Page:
The final decision on restrictive measures lies with the European Council
The foreign ministers of the European Union will evaluate whether impose sanctions against Turkey could be imposed by the European Council later this week. The Council in October had called on Turkey to stop exploring gas fields in disputed waters in the eastern Mediterranean or face consequences.
In late November, Ankara returned a seismic exploration vessel to port, but EU officials and diplomats said broader issues, including over Libya, Syria, Russia and over authoritarianism in Turkey, have hardened EU positions. “I’m not aware of any EU government challenging the view that the situation is worse than October and that leaders should consider the consequences,” said a senior EU official, according to the Reuters news agency.
The European Union says Turkish drill and survey ships have continued to work in waters contested by Greece and Cyprus, which Greece says makes formal talks with Turkey over maritime claims impossible. European Council President Charles Michel, who chairs EU summits, called on Turkey last week to stop playing a “cat-and-mouse” game by offering concessions only to reverse them.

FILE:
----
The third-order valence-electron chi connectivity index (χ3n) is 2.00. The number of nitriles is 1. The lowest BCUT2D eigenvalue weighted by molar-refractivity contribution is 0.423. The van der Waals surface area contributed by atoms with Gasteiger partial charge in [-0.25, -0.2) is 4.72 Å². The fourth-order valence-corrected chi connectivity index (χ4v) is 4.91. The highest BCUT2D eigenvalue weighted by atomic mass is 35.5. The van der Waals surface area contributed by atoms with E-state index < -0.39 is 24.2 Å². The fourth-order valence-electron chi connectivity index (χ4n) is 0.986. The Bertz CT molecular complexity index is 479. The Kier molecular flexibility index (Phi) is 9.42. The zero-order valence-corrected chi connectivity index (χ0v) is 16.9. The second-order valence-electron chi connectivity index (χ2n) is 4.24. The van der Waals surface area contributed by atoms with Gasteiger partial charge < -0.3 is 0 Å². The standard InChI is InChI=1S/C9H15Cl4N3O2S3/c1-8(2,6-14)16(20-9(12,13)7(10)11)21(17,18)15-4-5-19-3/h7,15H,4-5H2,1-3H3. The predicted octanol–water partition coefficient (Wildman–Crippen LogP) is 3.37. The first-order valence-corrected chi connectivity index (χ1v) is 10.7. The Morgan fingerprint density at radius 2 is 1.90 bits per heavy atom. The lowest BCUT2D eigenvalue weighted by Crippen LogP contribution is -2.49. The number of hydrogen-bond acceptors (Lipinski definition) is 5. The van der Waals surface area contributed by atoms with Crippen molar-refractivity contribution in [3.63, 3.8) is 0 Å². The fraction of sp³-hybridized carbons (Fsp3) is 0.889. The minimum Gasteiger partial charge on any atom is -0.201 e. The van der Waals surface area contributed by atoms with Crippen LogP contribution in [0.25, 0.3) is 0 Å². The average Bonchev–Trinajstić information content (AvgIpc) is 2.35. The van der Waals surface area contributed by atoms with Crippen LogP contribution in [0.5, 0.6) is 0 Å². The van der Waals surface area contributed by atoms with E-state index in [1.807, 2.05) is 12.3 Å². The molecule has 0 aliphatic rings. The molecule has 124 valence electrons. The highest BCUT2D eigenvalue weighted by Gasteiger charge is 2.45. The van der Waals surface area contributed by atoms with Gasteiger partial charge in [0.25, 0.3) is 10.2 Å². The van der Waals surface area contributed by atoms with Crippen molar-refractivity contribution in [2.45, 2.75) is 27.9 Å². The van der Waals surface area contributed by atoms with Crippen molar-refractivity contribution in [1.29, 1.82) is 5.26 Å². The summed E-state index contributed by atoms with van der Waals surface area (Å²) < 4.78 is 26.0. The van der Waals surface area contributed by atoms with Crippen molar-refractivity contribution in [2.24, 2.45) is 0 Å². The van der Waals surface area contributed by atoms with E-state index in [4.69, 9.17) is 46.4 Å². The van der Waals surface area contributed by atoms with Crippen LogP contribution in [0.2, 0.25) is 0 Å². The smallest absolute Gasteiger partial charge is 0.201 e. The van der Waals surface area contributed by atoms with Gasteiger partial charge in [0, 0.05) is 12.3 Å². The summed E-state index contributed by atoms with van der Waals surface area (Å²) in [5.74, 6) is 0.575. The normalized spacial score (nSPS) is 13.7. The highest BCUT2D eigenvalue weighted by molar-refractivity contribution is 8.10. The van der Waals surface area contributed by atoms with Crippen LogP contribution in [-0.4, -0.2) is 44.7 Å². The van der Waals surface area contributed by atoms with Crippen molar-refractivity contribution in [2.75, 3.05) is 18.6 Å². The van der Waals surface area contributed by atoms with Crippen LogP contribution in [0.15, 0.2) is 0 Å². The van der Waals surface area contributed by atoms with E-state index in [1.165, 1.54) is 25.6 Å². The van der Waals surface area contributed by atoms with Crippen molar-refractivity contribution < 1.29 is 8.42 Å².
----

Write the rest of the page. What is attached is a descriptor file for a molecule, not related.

Germany, current holder of the EU’s six-month presidency, holds the key to whether sanctions go ahead. It had hoped to mediate between Athens and Ankara, but was angered when Turkey resumed exploration for gas off Cyprus in October after a pause. The European Parliament recently adopted a resolution which said it was necessary to impose sanctions on Turkey.